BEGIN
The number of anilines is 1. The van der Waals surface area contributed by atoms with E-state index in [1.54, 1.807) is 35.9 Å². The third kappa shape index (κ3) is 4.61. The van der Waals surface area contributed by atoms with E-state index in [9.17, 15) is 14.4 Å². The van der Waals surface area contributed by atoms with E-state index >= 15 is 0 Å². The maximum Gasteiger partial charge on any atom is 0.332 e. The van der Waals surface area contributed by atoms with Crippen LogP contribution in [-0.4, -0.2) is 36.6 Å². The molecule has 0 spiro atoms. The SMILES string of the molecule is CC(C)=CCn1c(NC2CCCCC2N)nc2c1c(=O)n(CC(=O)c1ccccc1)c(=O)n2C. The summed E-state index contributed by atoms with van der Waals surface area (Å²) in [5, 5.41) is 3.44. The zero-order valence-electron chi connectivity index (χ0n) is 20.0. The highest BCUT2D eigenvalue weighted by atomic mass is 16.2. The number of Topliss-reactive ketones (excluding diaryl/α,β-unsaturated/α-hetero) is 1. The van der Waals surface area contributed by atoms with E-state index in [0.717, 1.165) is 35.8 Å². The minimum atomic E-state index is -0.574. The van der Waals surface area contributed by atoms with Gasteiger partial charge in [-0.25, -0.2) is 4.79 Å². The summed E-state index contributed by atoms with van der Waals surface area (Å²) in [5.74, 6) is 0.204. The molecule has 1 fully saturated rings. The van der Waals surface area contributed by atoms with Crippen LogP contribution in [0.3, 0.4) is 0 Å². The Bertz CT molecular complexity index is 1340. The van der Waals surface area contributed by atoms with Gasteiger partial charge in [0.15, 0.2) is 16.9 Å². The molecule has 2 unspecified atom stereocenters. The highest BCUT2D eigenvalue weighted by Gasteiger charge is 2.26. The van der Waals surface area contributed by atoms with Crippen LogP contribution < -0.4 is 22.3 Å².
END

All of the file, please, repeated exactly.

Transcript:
The number of anilines is 1. The van der Waals surface area contributed by atoms with E-state index in [1.54, 1.807) is 35.9 Å². The third kappa shape index (κ3) is 4.61. The van der Waals surface area contributed by atoms with E-state index in [9.17, 15) is 14.4 Å². The van der Waals surface area contributed by atoms with E-state index >= 15 is 0 Å². The maximum Gasteiger partial charge on any atom is 0.332 e. The van der Waals surface area contributed by atoms with Crippen LogP contribution in [-0.4, -0.2) is 36.6 Å². The molecule has 0 spiro atoms. The SMILES string of the molecule is CC(C)=CCn1c(NC2CCCCC2N)nc2c1c(=O)n(CC(=O)c1ccccc1)c(=O)n2C. The summed E-state index contributed by atoms with van der Waals surface area (Å²) in [5, 5.41) is 3.44. The zero-order valence-electron chi connectivity index (χ0n) is 20.0. The highest BCUT2D eigenvalue weighted by atomic mass is 16.2. The number of Topliss-reactive ketones (excluding diaryl/α,β-unsaturated/α-hetero) is 1. The van der Waals surface area contributed by atoms with E-state index in [0.717, 1.165) is 35.8 Å². The minimum atomic E-state index is -0.574. The van der Waals surface area contributed by atoms with Gasteiger partial charge in [-0.25, -0.2) is 4.79 Å². The summed E-state index contributed by atoms with van der Waals surface area (Å²) in [5.74, 6) is 0.204. The molecule has 1 fully saturated rings. The van der Waals surface area contributed by atoms with Crippen LogP contribution in [0.3, 0.4) is 0 Å². The Bertz CT molecular complexity index is 1340. The van der Waals surface area contributed by atoms with Gasteiger partial charge in [0.15, 0.2) is 16.9 Å². The molecule has 2 unspecified atom stereocenters. The highest BCUT2D eigenvalue weighted by Gasteiger charge is 2.26. The van der Waals surface area contributed by atoms with Crippen LogP contribution < -0.4 is 22.3 Å².